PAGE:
This is a very positive development and represents a significant move forward for the Balkan nation, which in the recent past was ravaged by war. Croatia's accession will hopefully encourage other former Yugoslavian states to join the EU, and underlines the progress both the country and the region have made since the horrors of ethnic conflict in the 1990s.
|Representatives of the press gather in advance of |
President Schulz's welcoming speech
|Martin Schulz: a "common and peaceful future"|
Politically speaking, Croatia has come a long way in short time. Its recovery is quite remarkable against the backdrop of its turbulent recent history.
|Zoran Milanovic: looking to the future|
This development means a great deal to my brother, Adrian, who served in the Army in the Balkans during the 1990s and has a particular affinity to Croatia and its people. Incorporating former Yugoslav states into the EU will ensure that the area with a historic tendency to confirm its reputation as "the powder keg of Europe" can be sure of a peaceful future.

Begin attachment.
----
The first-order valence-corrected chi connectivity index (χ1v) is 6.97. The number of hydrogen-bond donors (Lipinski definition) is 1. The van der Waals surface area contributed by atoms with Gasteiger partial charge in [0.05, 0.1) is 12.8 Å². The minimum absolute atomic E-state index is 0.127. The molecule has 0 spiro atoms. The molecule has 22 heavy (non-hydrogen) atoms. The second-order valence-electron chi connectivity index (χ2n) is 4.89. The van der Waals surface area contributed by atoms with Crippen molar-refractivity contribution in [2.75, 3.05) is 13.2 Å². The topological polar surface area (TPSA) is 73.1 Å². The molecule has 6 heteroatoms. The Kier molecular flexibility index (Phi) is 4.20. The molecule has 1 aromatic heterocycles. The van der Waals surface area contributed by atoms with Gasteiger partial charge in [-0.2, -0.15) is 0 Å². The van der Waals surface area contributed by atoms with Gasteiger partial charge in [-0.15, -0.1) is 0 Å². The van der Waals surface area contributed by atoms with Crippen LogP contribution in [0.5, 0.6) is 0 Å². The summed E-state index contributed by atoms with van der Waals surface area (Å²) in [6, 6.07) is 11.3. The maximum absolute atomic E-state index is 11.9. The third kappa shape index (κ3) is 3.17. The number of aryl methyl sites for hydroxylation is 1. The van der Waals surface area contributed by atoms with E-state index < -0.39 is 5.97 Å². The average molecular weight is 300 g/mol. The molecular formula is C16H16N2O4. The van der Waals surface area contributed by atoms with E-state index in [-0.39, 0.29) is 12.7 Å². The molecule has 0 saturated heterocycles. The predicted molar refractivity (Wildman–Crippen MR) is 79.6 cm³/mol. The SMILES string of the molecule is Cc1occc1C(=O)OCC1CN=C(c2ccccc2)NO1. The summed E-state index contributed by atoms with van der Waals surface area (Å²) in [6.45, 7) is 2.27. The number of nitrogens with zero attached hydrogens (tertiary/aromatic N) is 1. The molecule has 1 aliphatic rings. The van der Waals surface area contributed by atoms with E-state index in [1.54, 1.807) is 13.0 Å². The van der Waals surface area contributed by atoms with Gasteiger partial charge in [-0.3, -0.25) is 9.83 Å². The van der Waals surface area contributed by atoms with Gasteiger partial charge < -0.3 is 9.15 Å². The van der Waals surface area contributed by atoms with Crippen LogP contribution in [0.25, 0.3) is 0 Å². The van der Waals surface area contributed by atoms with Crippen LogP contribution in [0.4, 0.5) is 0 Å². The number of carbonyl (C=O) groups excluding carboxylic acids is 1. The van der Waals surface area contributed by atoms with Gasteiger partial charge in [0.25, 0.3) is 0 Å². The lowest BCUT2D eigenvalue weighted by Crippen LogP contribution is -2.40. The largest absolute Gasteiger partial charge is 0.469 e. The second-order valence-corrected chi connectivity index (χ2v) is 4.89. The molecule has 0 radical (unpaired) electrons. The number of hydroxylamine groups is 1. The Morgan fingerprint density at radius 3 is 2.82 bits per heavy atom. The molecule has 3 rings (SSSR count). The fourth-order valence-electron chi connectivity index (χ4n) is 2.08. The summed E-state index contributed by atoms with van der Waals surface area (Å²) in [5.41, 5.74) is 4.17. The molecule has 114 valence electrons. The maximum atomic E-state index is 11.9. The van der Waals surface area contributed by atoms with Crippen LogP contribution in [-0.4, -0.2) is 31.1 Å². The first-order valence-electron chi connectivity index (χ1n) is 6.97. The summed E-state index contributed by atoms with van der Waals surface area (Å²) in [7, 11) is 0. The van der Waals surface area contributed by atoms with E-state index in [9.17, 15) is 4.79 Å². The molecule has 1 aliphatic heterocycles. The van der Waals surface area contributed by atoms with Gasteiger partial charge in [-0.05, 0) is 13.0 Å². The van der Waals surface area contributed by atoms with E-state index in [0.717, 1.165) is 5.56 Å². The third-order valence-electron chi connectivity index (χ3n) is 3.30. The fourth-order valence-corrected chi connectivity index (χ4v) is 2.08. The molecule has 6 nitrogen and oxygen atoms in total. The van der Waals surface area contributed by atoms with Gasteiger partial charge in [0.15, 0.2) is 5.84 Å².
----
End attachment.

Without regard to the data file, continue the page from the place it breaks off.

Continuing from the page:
|Milanovic and Schulz|
Actually, Milanovic himself is a symbol of how far Croatia has progressed. The leader of the Social Democratic Party (which has only recently become the dominant force in Croatian politics; with the exception of three years the conservative and "patriotic" Hrvatska Demokratska Zajednica - HDZ - held power between 1992 and 2011), Milanovic describes himself as "a liberal" and has championed equality, LGBT rights and women's issues. Croatian politicians simply weren't talking about these kinds of issues even ten years ago.
|Hannes Swoboda, President of the group of the |
Progressive Alliance of Socialists and Democrats,
welcomed EU enlargement
|Croatia was keen to showcase its artistic heritage, |
including traditional dress.
Martin Schulz will welcome the 12 new Croatian MEPs tomorrow. Obviously this also means that a new portfolio will be created - perhaps by splitting maritime affairs and fisheries?
It's worth noting that Croatia has signed up to neither the Euro nor the Schengen regulations (although in regards the latter will have to do so before 2015).
So, welcome Croatia to the EU. Here's to a peaceful and prosperous future.
Dobrodošli, Hrvatska. Želim vam uspješan i miran budućnost.
All photographs taken by myself on 27.6.13